Seven in 5

Another thing the month of August reminds me is how this clan had started.

It was five years ago when I first saw these two (later bacame the first couple), with the rest of the litter, helpless as they were, “sucklings” to their mother. Their owner was my wife’s friend, a former “suki” in our cross stitch and framing business.

The following month (September 2003), she offered us to adopt a pair of these hamsters. Her auntie didn’t want to keep these “bad luck” critters any longer, and was thinking of disposing all of them soon. (You have to squeeze your way in to reach the innermost end of this blog’s sub-terranean tunnel for details… Take this shortcut.)

I’ve been keeping records of my hamster’s “chronicles” even before I gained access to the internet:

19 had lived and perished before I started to blog.

One passed away soon, less than two weeks after I launched this blog.

13 were left to be seen “on-live” in my posts.

Out of the 13, nine are still living as of this day.

The following presentation was also produced in their pre-blogging chronicles (Ispidbol’s appearance was added just later). CLICK the photo.

NOTE: WordPress does not allow a .pps-file upload anymore, so this is a .ppt (powerpoint) presentation. Wait for it to be downloaded, open the file, then hit F5” on your keyboard to play and watch the presentation. “ Less than 3 minutes. Nakakaaliw ito, para sa mga “batang” paris ko! 😉

ADDENDUM (2009 Nov 16) : PPS format can be uploaded again; Just open the .pps-file after the download and watch. Thanks!

Hamster cages and wheels are kinda expensive, so I learned to improvise.

One of my utmost concerns is what to do when a hamster got sick, or how to prevent incidence of illness. That was the first topic that I researched upon gaining internet access in August last year. My searches led me to Wikipedia, then to fellow pet- and hamster-bloggers. Eventually I thought on blogging at WordPress, signing up with Flickr and YouTube ONLY as photo and video hosts. (My blogging is another story, so much about that next month).

I am not a breeding expert. I was quite disappointed when I learned that what I’ve been doing is not a “good” practice. I knew some basic rules about genetics, but I was not seriously aware about the ill-effects of in-breeding. I stopped “marriages” among closed relatives since the last litter of June 2007 – after I have gone through seven generations.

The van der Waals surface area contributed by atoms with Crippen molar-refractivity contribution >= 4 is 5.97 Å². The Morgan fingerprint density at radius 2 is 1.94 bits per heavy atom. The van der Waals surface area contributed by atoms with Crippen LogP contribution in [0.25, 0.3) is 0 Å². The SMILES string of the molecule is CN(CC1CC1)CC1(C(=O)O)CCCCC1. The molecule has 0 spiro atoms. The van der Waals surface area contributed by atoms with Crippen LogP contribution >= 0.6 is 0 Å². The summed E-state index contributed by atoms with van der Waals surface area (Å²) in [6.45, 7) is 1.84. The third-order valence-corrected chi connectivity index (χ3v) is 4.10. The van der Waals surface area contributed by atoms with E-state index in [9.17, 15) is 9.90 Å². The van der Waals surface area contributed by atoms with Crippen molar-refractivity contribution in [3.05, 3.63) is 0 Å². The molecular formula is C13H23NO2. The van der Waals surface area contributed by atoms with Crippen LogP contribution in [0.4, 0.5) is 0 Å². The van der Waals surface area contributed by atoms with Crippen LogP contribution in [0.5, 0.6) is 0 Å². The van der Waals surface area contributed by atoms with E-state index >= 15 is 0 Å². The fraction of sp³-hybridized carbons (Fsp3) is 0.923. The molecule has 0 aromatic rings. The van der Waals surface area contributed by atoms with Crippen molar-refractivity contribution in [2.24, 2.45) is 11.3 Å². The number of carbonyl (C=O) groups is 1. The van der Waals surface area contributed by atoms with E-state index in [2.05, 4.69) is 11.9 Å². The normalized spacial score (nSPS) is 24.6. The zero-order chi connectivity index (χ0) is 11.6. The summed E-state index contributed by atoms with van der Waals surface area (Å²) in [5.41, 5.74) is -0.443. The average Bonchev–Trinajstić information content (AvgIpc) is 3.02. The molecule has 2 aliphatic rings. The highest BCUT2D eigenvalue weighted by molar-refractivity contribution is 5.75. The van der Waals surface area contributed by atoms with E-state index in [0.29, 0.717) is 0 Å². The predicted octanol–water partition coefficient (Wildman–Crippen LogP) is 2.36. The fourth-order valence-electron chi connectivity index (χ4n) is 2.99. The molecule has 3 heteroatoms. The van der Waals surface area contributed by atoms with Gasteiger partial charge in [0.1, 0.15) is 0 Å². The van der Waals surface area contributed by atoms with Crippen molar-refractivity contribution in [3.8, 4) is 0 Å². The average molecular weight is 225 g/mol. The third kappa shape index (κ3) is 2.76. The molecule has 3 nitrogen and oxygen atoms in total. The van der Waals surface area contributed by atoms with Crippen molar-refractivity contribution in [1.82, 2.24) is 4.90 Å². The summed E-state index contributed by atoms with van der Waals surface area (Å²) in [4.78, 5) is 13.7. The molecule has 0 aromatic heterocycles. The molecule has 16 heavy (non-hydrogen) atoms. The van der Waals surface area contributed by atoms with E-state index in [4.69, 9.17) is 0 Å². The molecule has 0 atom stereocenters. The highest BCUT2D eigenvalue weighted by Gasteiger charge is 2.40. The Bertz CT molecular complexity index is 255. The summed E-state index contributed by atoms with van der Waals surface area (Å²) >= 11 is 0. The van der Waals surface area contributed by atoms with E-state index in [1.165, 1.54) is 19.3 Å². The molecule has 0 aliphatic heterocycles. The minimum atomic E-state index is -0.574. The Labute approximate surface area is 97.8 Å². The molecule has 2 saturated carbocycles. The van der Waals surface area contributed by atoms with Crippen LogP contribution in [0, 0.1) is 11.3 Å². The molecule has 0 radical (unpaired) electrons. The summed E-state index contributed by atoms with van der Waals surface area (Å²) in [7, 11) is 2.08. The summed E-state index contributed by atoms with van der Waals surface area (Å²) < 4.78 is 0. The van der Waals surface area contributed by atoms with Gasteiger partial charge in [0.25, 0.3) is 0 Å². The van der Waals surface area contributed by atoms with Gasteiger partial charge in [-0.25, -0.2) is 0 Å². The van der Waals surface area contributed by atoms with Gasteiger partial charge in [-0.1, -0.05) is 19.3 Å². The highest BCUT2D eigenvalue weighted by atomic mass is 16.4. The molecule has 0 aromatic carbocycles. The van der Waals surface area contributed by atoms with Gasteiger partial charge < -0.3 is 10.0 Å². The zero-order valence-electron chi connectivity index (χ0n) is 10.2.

Amboy’s ♂ ‘good side’

Seventh-line descendant Amboy. Will he be my last hammie?

Amboy is my 33rd hamster. He belongs to the 7th generation (maternal line; see my first comment below) and is the youngest. He had gone past midlife but still celibate – a forty year-old virgin, at that. 😆 Now he is faced with the question:

“To breed or not to breed?”

FLOOD for thought:

Remember that the Ark was built by an amateur, Titanic by professionals.

Pamana ng isang DAGA

The storyteller behind Ikabod tower. Right: The Tower, “aerial” shot.

Kilala nyo ba si Bitoy?

Bitoy and Bebang are the names of the first pair of hamsters in this family: They are the ancestors. If you want some detail, you can go to the second post of this blog:

A tribute to Bitoy and his girlfriend

Yung mga alerdyik sa daga e okey lang kung DI nyo type ang blog ko, no problem. Meron nga dyan alerdyik sa pusa, o kaya sa aso — maski sa surot pa nga. Alam ko naman ang feeling ng mga me “allergies” na paris nyo.

Pero TIP lang: If you have a phobia (irrational hate or fear) there is something wrong with you — maski tanungin nyo ang bespren nyong saykayatris… Learn to overcome it. Okey lang kung hindi kayo magkahilig sa kinaa-alerdyik-an nyo, just do away with the “prejudice”. Hindi ko naman ipipilit sayo itong blog ko. Maglaro ka ng apoy hangga’t gusto mo ahehe. Daig mo pa ang sumuntok sa buwan.

Dun naman sa mga tatay na alerdyik sa ingles: Maghintay lang kayo, hane? — Tutal nakakaintindi naman kayo. May foreign readers din kasi ako (Yang allergy sa foreigners, xenophobia yan. Dapat balanseng pananaw sa bagay-bagay). Usap tayo mamaya tungkol sa mga DYUNYOR nyo. Pramis, mananagalog ako…